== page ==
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wise glad that he had preserved this gentlewoman from wilfulf famine, and gave judgment on the other in this manner :- -That he should restore the money treble which he had wrongfully got from him; and so was to have a yeere's imprisonment. So this gentleman and his wife, went with the king's leave, lovingly home, where they were kindely welcomed by George, to whom for recompence he gave the money which he received: so lived they ever after in great content. MALONE.

See p. 31, 32, n. 7. “ - If she went before others I have seen, as that diamond of yours out-lustres many I have beheld, I could not but believe she excell'd many: but I have not seen the most precious diamond that is, nor you the lady." The old copy reads— I could not believe she excell'd many. Dr. Warburton very properly asks, What, if she did really excell others, could he not believe that she did excell them?" To restore therefore the passage to sense, he omits the word not, and reads-" I could believe she excell'd many," which undoubtedly affords a clear sense.

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"The old reading, (says Mr. Steevens,) may very well stand. If, says Iachimo, your mistress went before some others I have seen, only in the same degree your diamond out-lustres many I have likewise seen, I should not admit on that account that she excelled many; but I ought not to make myself the judge of who is the fairest lady, or which is the brightest diamond, till I have beheld the finest of either kind which nature has hitherto produced."

To this paraphrase I make the same objection that I have done to many others in revising these plays; namely, that a meaning is extracted from the words that they in no sort warrant. In the first

place Mr. S. understands the word as to mean only as, or as little as; and assumes that lachimo means, not merely to deny the supereminent and unparallel'd value of the diamond of Posthumus, but greatly to depretiate it; though both the context, and the words

went before, most precious, and out-lustres, must present to every reader a meaning directly opposite. 2dly. According to this interpretation, the adversative particle but is used without any propriety; as will appear at once by shortening Mr. Steevens's paraphrase, and adding a few words that are necessary to make the deduction consequential :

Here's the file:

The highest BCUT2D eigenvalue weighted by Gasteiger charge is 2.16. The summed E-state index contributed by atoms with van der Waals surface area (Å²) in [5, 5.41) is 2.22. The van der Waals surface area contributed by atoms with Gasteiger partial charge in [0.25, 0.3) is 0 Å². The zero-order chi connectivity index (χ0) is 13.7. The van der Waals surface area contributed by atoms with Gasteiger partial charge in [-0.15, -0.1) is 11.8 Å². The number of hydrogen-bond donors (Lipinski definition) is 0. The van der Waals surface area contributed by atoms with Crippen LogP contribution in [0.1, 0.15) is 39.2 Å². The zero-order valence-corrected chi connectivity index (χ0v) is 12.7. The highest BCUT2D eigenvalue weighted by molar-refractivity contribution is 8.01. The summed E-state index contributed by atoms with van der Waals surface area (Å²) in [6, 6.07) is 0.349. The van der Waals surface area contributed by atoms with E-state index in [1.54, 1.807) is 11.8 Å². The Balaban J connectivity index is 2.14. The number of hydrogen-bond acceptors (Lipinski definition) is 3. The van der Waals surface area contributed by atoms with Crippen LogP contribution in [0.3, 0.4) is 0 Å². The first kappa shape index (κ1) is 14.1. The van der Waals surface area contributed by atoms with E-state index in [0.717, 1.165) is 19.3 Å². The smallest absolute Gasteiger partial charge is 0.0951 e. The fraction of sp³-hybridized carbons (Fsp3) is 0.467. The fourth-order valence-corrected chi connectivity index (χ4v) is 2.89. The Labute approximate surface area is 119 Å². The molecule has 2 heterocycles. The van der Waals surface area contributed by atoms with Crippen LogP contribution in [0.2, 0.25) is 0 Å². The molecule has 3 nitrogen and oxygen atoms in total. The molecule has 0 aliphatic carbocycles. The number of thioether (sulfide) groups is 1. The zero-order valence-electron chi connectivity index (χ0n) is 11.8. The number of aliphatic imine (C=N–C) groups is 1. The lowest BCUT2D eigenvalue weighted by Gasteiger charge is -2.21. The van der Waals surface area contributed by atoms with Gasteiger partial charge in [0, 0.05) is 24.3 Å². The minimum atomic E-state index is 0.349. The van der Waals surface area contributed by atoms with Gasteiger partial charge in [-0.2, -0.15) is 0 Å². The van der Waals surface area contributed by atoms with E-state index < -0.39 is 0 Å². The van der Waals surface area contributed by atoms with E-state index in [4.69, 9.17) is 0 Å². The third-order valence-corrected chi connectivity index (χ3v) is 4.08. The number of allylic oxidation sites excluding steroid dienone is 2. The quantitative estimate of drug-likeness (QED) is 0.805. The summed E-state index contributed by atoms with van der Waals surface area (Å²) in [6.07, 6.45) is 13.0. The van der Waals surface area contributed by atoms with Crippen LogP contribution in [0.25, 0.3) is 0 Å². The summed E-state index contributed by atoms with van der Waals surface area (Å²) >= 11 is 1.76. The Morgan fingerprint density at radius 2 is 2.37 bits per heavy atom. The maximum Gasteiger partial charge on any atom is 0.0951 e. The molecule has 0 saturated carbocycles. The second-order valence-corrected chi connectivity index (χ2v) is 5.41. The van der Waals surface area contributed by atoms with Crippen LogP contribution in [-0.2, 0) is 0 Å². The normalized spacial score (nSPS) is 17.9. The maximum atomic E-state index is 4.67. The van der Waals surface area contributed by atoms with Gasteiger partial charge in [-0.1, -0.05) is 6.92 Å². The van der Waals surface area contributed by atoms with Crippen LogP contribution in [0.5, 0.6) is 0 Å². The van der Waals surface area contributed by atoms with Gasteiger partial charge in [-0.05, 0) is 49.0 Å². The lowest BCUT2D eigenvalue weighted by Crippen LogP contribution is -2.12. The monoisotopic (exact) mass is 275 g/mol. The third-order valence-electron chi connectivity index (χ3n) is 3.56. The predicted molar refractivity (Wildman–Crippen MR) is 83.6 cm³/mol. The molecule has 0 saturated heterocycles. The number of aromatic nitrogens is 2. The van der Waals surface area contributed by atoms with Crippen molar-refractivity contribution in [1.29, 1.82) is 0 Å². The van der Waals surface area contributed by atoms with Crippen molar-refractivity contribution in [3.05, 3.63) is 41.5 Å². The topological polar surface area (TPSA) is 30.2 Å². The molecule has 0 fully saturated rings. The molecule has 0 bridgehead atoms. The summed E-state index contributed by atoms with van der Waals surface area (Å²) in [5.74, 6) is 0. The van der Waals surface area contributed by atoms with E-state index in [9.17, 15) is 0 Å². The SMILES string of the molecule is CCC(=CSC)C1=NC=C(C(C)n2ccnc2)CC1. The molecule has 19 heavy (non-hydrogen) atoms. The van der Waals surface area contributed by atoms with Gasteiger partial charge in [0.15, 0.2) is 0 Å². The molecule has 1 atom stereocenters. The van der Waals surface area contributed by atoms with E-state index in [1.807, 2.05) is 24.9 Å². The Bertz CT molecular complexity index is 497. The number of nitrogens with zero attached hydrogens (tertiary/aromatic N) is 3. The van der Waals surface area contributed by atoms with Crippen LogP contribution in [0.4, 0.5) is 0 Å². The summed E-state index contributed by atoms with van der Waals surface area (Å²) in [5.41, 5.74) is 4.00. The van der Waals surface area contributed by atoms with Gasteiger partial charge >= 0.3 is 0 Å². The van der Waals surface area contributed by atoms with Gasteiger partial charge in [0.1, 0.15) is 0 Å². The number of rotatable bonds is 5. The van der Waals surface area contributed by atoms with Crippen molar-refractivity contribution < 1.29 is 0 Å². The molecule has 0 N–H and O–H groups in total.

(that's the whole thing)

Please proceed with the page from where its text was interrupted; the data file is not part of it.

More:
66 If your mistress went before others I have seen, only in the same degree your diamond out-lustres many I have likewise seen, I should not admit on that account that she excelled many, [for your diamond is an ordinary stone, and does not excell many :] But I have not seen the most precious diamond in the world, nor you the most beautiful lady: and therefore I can not admit she excells all."

Here after asserting that "he could not admit she excelled

many," he is made to add, by way of qualification, and in opposition to what he has already said, that "inasmuch as he has not seen all the fine women and fine diamonds in the world, he cannot admit that she excells all." If he had admitted that she excelled many, this conclusion would be consistent and intelligible; but not admitting that position, as he is thus made to do, it is inconsequential, if not absurd.

I agree therefore entirely with Dr. Warburton and Dr. Johnson in thinking that the passage as it stands in the old copy, is nonsense, and that some emendation is necessary.

Dr. Warburton, as I have already observed, amended the passage by omitting the word not; but of all the modes of emendation this is the most exceptionable. I have often had occasion to observe that one of the most frequent errours of the press is omission, and consequently the least exceptionable of all emendations is the insertion of a word that appears from the context, or from the metre, to have been omitted. In the first folio edition of Love's Labour's Lost, we find—